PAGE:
Susan Henderson started LitPark in 2006 with the goal of building a supportive community for writers. She asked monthly questions intended to bond and inspire writers with storytelling. She interviewed writers from the unknown to the debut to Neil Gaiman and Lemony Snicket. But what she didn’t realize she was doing was chronicling the ups and downs of writing and submitting her novel, THE RUBY CUP, now re-titled UP FROM THE BLUE, which will be published by Harper Collins in September 2010. Follow the peaks and valleys of that process—the writer’s block, the false hope, the face-on-the-floor depression, and the hard work of creating a novel. She hopes this is helpful, especially to those of you in the face-on-the-floor stage. You may be closer than you think!
So here is The Evolution of the Book, beginning with a post from 2006 about professional jealousy.
WE WANT A TURN
When you start out as a writer, one of the best experiences is finding a community of other writers who understand why you wake up in the middle of the night to write or why you jot down story notes on the backs of receipts. They understand why you’d write for no money and why you dream of being a bestselling author, or better yet, part of the future literary canon, even though you’ve yet to be published.
Say you form a writers’ critique group with some of these folks, and you meet weekly to exchange and discuss each others’ manuscripts. Most of these people you will hate immediately when they discuss your work or apply their red pen to passages you know are already perfect. But over the years, you will collect a core group of writer friends who understand the heart of your work, who push you to be a better writer while being careful not to overstep with their edits. You will encourage each other to send stories to magazines, and you will share the frustration of rejection letters, unsupportive family members, and successes that only seem like successes to other writers (ink on a rejection letter, agents asking for partial reads, obscure poets coming to the local bookstore).
Before you know it, ten years go by, and while most of you have a number of publication credits by now, no one from the group has made money with their writing. Five or ten more years pass, and the group has shifted some—one has hung himself in a bathroom wallpapered with rejections; another has become an editor who encourages your submissions but has yet to accept a story for publication; another has quit her job to write full-time, hoping it will lead to pay; another has self-published, and through coersion, has managed to sell 150 copies of his books to family and used-to-be friends. But the rest of you are writing and critiquing and submitting in between real, paying jobs and families who are not quite sure what to make of your all-consuming hobby.
More years pass, and the publications come more frequently. The prestige of the publications has improved as well, though you’ve still never been paid with more than contributor’s copies. Most in the group have finished a full-length manuscript, and more than half of you have agents and are somewhere in the process of submitting your manuscripts to publishing houses. And some in your group have already seen one or more of their manuscripts die in the submission process. Those remaining are focused, committed to the game, and know they won’t stop until they sell a manuscript. Though it’s been years and years, and perhaps decades and decades, of work with no payoff, you know in your gut that you and at least a quarter of the group will make it if you keep pushing.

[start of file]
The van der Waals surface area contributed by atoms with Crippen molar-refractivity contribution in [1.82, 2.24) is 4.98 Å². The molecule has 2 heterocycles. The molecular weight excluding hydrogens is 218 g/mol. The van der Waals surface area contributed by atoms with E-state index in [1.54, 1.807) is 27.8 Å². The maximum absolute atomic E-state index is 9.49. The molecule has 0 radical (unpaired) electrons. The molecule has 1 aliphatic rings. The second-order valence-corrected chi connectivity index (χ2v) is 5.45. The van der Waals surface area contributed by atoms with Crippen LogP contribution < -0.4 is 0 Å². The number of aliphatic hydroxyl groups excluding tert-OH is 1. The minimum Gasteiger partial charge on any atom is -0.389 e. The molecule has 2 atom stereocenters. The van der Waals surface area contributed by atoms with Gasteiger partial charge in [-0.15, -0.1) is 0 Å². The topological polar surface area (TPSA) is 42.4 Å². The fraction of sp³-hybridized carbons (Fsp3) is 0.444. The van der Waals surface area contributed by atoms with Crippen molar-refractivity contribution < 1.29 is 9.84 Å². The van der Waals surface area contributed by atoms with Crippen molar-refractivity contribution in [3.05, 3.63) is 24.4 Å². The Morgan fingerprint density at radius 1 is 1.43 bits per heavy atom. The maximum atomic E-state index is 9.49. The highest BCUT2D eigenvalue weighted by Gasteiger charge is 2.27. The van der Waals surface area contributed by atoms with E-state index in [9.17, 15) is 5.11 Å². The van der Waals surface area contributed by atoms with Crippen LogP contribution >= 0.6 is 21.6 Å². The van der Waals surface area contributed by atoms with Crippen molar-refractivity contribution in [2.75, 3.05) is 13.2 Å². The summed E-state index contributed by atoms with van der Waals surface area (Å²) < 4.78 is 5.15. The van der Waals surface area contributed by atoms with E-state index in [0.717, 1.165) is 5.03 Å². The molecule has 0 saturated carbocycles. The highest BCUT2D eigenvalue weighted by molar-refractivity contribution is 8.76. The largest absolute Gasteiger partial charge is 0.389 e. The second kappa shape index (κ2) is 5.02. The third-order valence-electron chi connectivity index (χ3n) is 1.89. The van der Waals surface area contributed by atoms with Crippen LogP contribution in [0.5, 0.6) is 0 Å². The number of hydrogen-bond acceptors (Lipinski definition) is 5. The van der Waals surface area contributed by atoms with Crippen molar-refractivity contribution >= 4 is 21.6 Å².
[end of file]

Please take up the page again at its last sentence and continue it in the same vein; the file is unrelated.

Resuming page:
And then, finally, a publishing contract comes through. But not for you. For one of your writer friends. There is no question but this is a good thing and that you are happy for your friend. There is also a small, unidentifiable feeling beneath that happiness but you ignore it. When several others from your group land book deals, the emotion you couldn’t place becomes easier to see and harder to ignore. It’s a complicated emotion that has something to do with the thought, Will it ever happen for me?
Are we jealous of our friends? Sometimes. But mostly not, I think. We prefer when success happens to people we like, people with talent, people who work hard, and people who continue to treat us well after they’re successful.
From a purely business perspective, our friends’ success ought to give us hope, make the road seem possible, show us a bit of the road map, let us know our workshop has merit, give us a connection to someone who can put in a good word or maybe blurb a future book. Sometimes this is inspiring and makes us push harder.
The tough thing about our friends’ success is the self-doubt. When our friends succeed and we don’t, we question whether we’ll ever make it, if we’re good enough to make it, if the manuscript we edited and edited and edited is really something small and awful. It reminds us how seldom we feel validated, and how much we’ve needed it. And sometimes, we feel despair because we are confident about our manuscript—we know it’s ready—but we also know there’s a factor besides hard work and talent (luck? timing? karma? the x-factor?) that happens to some and doesn’t happen to others.
So talk to me about being on one side or the other of professional jealousy. How did it feel when your friend got the book deal you wanted? And how did it feel to be the one who finally, after years of work, got a book deal, and no one even bought or blogged about your book. Let’s hear your stories…